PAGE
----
Yes, it was what happened “very early on the first day of the week,” as Mark puts it, that made the difference in the Christian message and that set it apart and assured its future in the world.  And, by the way, the scripture passage for this morning—Mark 16:1-8—scholars believe is the earliest or oldest gospel account that speaks of that Sunday morning event that came to be called Easter.  The Apostle Paul had written of the resurrection earlier than Mark, but Mark was the earliest gospel account of it.  The other three canonical gospels—Matthew, Luke and John—likely took Mark’s account and expanded upon it.  And all biblical scholars today realize that the original ending of Mark was chapter 16, verse 8, with nothing but an empty tomb and the women running from the tomb in fear and  astonishment.  So what really gave birth to the Christian faith and assured its survival in those early years was the empty tomb and the belief that Jesus, in some way, continued to live on, even after death.

Wrapped up with the report of the empty tomb, and coupled with the person that Jesus was and the teachings he had shared, was a message of hope that the world was desperately needing; a message of hope that every one of us—every human who ever lives—needs.  The hope that there is more to existence than just being born, struggling through life, then dying and fading into nothingness.  Whatever happened on that Sunday morning gave those frightened followers of Jesus resolve enough to move beyond their despair and hopelessness to hope and boldness to go forth determined to change the world.

The human soul longs to know that beyond extreme pain there can be comfort and peace.  That beyond unjust suffering there can be restitution.  That beyond death—especially undeserved death of a righteous person —there can be life again, in some form or fashion.

We see this principle at work in the natural world.  John’s gospel quotes Jesus as saying that “unless a grain of wheat falls in the earth and dies, it abides alone” (12:24).  Or as poet Walt Whitman put it, “The smallest sprout shows there is really no death.”  The way of the world is for things to die and then through the processes of Nature be born again; sometimes in a much more beautiful and glorious way than was known before.  And so, the human longing has been that such might be true for human beings as well—that after death, there is some form of new life.  And it was that Sunday morning—the first day of the week—when the women went to anoint the body of the crucified Jesus and found an empty tomb that gave impetus to the universal hope that there is, indeed, some form of life after death.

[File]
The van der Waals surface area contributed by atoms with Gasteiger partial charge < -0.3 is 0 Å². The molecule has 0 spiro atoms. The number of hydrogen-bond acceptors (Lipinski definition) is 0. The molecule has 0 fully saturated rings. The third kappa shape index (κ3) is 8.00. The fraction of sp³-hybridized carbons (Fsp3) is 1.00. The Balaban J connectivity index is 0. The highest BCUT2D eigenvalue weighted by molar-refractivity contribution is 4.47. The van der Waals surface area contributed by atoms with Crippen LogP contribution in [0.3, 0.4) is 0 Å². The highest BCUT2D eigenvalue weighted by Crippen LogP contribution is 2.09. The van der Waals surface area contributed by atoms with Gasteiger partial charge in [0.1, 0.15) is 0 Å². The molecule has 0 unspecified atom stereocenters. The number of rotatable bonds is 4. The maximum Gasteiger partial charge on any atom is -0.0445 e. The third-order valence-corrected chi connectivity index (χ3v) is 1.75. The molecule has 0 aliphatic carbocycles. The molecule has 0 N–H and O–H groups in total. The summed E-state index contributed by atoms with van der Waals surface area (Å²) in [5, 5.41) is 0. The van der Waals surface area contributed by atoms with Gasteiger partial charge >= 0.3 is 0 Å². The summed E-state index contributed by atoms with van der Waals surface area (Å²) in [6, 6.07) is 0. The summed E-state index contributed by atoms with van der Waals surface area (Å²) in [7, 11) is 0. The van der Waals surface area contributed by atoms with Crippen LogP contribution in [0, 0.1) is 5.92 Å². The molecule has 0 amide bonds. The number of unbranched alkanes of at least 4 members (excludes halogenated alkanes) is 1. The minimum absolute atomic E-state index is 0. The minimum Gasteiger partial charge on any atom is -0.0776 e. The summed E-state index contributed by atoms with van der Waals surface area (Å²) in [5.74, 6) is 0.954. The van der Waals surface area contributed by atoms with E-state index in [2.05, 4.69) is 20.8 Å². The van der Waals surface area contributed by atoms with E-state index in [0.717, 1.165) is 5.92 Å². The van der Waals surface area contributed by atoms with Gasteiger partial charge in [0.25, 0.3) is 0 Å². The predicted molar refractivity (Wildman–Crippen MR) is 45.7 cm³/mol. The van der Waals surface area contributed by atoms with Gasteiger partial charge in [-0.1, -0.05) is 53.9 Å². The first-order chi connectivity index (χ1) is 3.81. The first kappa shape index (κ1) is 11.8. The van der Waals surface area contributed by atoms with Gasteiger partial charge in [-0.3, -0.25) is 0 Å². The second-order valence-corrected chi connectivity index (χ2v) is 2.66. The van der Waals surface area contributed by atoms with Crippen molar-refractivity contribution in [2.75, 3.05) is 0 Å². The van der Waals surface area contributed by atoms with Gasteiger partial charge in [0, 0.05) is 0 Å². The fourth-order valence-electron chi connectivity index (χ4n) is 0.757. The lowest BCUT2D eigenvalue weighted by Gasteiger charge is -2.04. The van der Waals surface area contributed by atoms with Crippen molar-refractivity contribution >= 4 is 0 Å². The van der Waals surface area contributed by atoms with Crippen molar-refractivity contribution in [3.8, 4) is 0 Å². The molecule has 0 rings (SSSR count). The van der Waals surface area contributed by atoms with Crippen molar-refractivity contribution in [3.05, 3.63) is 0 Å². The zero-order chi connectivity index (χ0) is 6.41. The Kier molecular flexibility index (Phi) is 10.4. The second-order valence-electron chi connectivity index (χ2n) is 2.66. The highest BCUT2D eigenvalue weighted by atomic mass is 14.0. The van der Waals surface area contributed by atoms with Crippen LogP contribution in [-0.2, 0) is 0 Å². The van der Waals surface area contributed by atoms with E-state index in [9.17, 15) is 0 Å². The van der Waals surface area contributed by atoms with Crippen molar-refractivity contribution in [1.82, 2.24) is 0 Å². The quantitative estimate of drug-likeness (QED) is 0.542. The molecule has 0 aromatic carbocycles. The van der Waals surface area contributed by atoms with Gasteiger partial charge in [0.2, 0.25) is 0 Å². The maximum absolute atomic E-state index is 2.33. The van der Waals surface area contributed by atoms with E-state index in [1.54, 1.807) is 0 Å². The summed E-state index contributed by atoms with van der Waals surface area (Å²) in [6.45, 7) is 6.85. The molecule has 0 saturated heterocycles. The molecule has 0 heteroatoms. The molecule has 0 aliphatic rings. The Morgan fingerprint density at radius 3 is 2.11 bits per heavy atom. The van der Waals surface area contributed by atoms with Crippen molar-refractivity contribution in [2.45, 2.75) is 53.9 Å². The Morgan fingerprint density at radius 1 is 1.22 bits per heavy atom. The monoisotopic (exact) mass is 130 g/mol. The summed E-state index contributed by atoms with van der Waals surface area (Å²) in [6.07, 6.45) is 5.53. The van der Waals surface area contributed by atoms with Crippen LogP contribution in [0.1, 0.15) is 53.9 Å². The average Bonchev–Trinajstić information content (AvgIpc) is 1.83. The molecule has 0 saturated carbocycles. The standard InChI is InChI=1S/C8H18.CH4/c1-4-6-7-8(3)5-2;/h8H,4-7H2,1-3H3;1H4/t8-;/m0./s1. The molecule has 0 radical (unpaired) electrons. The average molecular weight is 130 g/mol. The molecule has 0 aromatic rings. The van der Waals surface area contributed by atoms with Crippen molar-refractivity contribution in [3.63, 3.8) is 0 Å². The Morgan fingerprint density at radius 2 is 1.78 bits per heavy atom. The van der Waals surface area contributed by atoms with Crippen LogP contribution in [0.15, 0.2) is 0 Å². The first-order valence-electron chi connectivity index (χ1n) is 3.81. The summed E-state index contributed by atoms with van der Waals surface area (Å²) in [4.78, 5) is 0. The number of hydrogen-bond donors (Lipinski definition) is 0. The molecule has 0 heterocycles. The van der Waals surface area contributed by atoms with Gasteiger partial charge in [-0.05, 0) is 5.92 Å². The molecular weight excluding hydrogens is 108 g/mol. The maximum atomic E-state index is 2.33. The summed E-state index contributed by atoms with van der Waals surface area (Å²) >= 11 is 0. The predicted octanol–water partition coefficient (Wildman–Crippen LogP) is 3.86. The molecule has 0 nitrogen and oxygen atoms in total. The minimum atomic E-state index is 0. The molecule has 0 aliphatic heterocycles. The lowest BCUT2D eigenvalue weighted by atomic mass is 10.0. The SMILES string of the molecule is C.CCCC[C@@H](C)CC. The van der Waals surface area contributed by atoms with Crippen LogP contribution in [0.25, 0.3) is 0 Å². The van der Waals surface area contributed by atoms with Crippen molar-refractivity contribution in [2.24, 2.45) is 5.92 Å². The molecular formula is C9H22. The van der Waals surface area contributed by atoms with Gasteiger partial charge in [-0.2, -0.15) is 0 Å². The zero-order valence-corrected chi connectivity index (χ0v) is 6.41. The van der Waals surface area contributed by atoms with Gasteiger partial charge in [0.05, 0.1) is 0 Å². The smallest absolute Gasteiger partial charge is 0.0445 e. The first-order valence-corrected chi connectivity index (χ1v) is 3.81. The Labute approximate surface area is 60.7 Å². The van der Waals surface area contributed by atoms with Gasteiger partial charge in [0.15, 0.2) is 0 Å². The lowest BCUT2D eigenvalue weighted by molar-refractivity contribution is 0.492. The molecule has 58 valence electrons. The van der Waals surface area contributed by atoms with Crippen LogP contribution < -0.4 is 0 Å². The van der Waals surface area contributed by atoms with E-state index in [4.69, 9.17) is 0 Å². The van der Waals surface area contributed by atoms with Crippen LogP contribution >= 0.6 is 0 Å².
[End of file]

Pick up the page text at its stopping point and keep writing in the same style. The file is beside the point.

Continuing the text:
After that Sunday morning and the report of the empty tomb and the growing belief in the resurrection of Jesus, it became more imperative for those early followers to remember and eventually write down the teachings of Jesus, as well as make sense of why such a One was crucified to begin with.

All of this is not to say that the message and teachings of Jesus weren’t and aren’t important in and of themselves.  They are.  All of us believe they are, I am convinced.  Jesus’ teachings are of the greatest the world has ever known.  But in the first-century Roman Empire, when persecution and the threat of death was prevalent, I think there had to be something more that propelled those early Christians to risk their lives to share the faith and teachings of Jesus.  And I believe that something more was the message of hope and the reports of the empty tomb provided for them.

And so, in whatever way Easter speaks to you, and regardless of how literal or symbolic you interpret the story of the empty tomb and the idea of resurrection, it was that “first day of the week” that we call Easter that epitomizes the hope of humanity, but which also assured the survival, world-wide expansion, and importance of the Christian faith.  Amen.


1Marcus Borg, Reading the Bible Again for the First Time.  New York: HarperOne, 1989.  P. 188.

2Marcus Borg, The Last Week.  New York: HarperSanFrancisco, 2006.  P. 190.

3John Shelby Spong, Jesus for the Non-Religious. New York: HarperOne, 2007.  Pp. 117-118.


About randykhammer

Minister and writer